top of page

Hard Starting? Bad Gas?

Updated: Jun 11

Identifying bad gas in a two-stroke outboard can be crucial for maintaining performance and preventing damage. Here are some signs that you might have bad gas in your engine:

1. Hard Starting: Difficulty starting the engine or needing multiple attempts to get it running can indicate bad gas.

2. Rough Idling: If the engine runs unevenly or stumbles at idle, this could be a sign of fuel issues.

3. Reduced Power: A noticeable drop in performance, such as lower speed or power output, might suggest the fuel is no longer providing optimal combustion.

4. Engine Misfires: Irregular or inconsistent firing of the engine, often accompanied by unusual noises, can be caused by degraded fuel.

5. Poor Acceleration: If the engine hesitates, sputters, or fails to respond smoothly when you accelerate, bad gas could be the culprit.

6. Increased Smoke: Excessive smoke from the exhaust can indicate improper combustion, often due to bad or old fuel.

7. Fuel Odor: Bad gas often has a sour or varnish-like smell, different from the normal gasoline odor.

8. Clogged Carburetor/Fuel Injectors: Residues and varnish from old gas can clog the carburetor or fuel injectors, leading to poor engine performance.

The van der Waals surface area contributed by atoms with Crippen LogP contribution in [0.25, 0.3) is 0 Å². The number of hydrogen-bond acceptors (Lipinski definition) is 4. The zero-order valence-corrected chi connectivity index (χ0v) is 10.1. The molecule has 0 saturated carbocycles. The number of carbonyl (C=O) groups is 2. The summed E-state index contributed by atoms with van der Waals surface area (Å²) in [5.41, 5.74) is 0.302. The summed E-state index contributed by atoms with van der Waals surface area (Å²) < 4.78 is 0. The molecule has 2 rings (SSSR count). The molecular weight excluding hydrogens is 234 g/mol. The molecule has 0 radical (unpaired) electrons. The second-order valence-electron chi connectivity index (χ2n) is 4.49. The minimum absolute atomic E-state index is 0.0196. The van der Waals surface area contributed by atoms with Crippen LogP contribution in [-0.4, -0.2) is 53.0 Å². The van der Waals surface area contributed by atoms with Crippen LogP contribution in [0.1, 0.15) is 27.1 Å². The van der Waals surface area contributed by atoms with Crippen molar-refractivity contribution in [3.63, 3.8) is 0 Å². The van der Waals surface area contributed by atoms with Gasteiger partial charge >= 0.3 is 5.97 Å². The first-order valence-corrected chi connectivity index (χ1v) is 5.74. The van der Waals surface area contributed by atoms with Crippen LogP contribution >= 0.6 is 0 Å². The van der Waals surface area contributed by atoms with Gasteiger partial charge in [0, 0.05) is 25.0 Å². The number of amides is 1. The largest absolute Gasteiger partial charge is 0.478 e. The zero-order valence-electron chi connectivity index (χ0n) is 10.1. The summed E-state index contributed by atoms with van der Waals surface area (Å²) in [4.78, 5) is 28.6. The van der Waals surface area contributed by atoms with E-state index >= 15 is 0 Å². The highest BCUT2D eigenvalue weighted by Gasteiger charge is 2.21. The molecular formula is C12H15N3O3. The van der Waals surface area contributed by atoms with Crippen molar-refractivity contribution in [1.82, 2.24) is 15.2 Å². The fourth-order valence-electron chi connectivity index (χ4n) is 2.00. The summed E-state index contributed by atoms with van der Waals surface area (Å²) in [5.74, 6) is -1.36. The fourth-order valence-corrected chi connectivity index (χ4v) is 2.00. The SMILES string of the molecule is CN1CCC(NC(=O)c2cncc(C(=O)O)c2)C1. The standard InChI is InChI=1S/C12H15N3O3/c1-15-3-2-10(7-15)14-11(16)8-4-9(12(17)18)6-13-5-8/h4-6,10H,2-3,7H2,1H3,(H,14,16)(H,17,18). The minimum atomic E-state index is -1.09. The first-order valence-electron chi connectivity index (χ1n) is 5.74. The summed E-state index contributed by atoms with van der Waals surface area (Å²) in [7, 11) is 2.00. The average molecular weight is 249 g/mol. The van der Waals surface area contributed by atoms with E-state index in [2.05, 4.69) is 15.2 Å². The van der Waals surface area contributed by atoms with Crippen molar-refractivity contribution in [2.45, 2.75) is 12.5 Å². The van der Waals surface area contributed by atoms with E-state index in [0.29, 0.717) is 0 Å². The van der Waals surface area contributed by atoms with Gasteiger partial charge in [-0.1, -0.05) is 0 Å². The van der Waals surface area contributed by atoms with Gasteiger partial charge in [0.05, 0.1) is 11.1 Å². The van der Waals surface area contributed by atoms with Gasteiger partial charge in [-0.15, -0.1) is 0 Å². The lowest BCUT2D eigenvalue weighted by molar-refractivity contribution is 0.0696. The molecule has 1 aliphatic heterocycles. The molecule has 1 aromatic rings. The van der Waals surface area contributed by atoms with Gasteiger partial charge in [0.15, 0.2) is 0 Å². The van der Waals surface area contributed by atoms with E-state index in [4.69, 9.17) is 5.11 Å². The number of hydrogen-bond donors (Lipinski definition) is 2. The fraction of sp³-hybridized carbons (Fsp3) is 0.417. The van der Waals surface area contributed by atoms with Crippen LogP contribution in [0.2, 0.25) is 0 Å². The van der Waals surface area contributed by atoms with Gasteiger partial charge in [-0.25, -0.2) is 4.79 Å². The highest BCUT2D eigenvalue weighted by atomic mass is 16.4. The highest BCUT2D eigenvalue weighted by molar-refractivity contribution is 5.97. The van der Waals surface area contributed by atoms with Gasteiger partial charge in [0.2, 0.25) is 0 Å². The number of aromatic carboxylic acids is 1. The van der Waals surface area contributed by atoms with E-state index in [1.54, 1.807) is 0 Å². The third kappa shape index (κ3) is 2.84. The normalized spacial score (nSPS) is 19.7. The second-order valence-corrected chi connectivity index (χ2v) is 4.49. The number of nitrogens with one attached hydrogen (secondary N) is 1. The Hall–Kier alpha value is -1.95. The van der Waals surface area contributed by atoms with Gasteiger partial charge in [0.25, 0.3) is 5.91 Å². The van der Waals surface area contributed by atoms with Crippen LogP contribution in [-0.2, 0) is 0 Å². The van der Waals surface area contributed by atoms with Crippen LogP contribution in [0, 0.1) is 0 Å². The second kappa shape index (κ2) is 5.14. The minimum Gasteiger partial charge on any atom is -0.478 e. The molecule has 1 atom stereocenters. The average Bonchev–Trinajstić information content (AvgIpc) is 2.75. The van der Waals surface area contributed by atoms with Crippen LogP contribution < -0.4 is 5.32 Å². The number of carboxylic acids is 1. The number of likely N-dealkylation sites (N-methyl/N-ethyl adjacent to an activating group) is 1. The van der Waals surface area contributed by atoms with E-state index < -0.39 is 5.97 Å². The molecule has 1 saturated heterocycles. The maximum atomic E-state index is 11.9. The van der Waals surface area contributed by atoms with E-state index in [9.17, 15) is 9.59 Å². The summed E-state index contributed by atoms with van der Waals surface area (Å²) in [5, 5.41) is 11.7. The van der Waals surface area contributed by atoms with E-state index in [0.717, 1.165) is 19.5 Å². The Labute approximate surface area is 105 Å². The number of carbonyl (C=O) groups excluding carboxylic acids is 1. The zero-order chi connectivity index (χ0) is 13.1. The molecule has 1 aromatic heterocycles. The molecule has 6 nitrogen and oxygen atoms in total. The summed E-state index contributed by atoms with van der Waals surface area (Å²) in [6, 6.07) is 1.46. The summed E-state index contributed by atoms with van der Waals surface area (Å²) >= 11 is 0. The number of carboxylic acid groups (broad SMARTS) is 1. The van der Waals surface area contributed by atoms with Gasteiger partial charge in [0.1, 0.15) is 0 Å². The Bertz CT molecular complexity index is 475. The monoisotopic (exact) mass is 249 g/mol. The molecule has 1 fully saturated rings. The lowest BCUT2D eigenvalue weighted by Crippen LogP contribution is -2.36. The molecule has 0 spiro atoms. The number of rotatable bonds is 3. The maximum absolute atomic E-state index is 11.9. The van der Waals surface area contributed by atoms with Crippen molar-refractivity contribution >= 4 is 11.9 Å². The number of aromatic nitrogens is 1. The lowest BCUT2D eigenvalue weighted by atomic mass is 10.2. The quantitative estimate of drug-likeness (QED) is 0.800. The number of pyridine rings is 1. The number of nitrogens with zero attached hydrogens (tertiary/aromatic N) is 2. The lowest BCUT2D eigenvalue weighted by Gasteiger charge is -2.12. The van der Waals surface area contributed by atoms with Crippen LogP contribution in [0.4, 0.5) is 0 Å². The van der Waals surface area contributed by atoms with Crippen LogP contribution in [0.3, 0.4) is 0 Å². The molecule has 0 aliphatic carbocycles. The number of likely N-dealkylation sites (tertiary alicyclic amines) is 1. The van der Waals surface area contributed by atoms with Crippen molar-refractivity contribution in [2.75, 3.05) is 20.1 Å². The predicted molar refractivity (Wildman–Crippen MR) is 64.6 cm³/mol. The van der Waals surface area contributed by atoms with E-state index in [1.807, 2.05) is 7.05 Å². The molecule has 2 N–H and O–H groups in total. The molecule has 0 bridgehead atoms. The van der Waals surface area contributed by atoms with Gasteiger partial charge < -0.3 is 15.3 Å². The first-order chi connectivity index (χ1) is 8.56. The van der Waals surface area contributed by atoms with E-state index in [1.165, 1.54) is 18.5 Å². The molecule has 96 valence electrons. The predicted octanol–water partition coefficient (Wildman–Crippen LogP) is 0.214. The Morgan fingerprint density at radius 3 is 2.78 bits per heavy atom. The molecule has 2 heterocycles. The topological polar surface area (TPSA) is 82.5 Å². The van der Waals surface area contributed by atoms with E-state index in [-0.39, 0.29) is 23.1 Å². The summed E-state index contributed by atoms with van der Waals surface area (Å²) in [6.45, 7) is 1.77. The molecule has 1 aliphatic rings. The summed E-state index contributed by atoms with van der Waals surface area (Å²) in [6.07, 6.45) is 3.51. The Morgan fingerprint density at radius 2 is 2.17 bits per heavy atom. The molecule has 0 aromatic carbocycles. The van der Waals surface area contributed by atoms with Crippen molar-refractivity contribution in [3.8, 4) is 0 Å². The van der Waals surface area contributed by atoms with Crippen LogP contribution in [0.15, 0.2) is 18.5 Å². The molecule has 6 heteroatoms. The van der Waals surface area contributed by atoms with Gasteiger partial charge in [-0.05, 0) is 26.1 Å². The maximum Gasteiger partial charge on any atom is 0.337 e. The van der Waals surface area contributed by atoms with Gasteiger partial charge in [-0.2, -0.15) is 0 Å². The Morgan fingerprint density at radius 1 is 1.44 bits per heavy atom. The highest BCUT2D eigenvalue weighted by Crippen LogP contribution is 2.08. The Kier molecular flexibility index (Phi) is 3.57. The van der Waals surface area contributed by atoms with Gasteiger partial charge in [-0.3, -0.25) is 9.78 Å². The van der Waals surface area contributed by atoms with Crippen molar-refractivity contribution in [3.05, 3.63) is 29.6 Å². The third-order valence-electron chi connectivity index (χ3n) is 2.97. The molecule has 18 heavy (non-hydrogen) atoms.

To confirm if bad gas is the issue, you can:

  • Inspect the Fuel: Check the fuel for discoloration or debris. Good gasoline should be clear and free from particles.

  • Smell the Fuel: Fresh gasoline has a specific, sharp odor. If the gas smells sour or like varnish, it’s likely gone bad.

  • - Test with Fresh Fuel: If you suspect bad gas, drain the fuel tank and replace it with fresh gasoline. If the engine runs better with the new fuel, it confirms the old gas was problematic.

Regular maintenance and using fresh, high-quality fuel can help prevent these issues and keep your two-stroke racing outboard performing at its best.

17 views0 comments

Recent Posts

See All


Rated 0 out of 5 stars.
No ratings yet

Add a rating
bottom of page